Founded in 1816 by Richard Fitzwilliam, the Museum is home to over half a million pieces of art, from paintings to historical artefacts, including some rare coins and ancient Egyptian coffins. See some of the finest paintings dating from the 13th to the 21st century, sculptures, photographs and much more.
The museum is one of the most iconic buildings in the city of Cambridge and it’s a great place to bring children.
Entry is always free so don’t worry too much about not seeing everything in one day.
The Cambridge university botanical gardens is a beautiful and calming place to come to while you’re visiting the city. There are over 8000 species of plants from all over the world in this 16-hectare site. Originally used to grow plants to be used in teaching medical students at the university in the mid-17th century.
Have a picnic on the grass, get involved in some of the activities and visit the garden cafe.
The Botanical Gardens are a great place to spend a few hours with the whole family. The gardens are open every day except for the week between 24 December and 1st January.
Ticket prices are £5.50 per adult and free for children and under 16s.
Trinity College was founded by King Henry VIII in 1546 and is the richest of the Cambridge Universities, with assets said to be worth nearly £1.5 billion. It’s also one of Cambridge’s most picturesque buildings with its sheer beauty and size attracting visitors from all over the world.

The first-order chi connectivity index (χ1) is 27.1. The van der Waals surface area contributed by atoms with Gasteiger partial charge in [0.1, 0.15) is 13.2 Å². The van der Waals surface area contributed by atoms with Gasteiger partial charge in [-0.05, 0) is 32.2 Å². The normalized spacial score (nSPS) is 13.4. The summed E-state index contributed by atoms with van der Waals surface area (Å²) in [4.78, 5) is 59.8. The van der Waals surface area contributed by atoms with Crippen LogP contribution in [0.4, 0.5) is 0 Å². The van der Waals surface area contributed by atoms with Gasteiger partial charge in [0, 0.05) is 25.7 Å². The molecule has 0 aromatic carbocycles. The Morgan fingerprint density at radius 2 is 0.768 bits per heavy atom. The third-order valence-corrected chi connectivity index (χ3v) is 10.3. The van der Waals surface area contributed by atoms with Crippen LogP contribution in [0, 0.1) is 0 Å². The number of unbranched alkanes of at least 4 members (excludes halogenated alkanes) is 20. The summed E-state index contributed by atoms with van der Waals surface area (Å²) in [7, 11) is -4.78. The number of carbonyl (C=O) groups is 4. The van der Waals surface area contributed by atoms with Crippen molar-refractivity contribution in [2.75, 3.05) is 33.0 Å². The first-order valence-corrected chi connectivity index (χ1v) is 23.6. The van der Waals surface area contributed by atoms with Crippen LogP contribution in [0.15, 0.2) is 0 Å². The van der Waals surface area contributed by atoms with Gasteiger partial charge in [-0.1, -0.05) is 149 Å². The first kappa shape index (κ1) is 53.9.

Come and view the Tudor-Gothic style chapel, the clock tower and the famous statue of Henry VIII holding a chair leg that stands just above the entrance.
The wren library here was designed by Sir Christopher Wrenn, the same famous English architect who designed St Paul’s Cathedral in London.
For all visiting times including the Wren Library and ticket prices check here.
For a walking tour with a Cambridge University graduate click here.
Visit the Ivy for a range of food and drink options, from a delicious breakfast to evening meals, and a fantastic bar offering awesome cocktails made by enthusiastic bar staff. The thing I like about the Ivy is that the menu offers something for everyone but that doesn’t take away the stylish dining experience. Highly recommended.
Audley End House and Gardens
If you’re staying in and around Cambridge for a few days then jump on a train towards London Liverpool Street and get off at Audley End, this is a 20-minute ride on the train and the 4th stop from Cambridge.
A 5-minute taxi ride from the station will take you to Audley End house and gardens and the miniature railway. A large 17th-century country house, and one of the finest Jacobean houses in England.
Have a walk around the inside of the house and discover what a house might of been like in Victorian times. After walking around the house, check out the huge colourful gardens and enjoy some refreshments at the cafe.
Across the road from the main house are the Audley End miniature railway and the enchanted fairy and elf walk. A wonderful experience for all the family. Ride through the forest and the beautiful Audley End estate on board one of the mini steam or diesel trains. This is particularly magical during the Easter and Christmas seasons when there is a theme and you get the chance to meet the Easter Bunny and Father Christmas. But during these times advanced booking is essential.
So there you have it, I hope you enjoyed reading my post on finding some of the best things to do on a short break in Cambridge, and I really hope you enjoy this wonderfully historic city.
Find your perfect hotel in Cambridge by clicking here.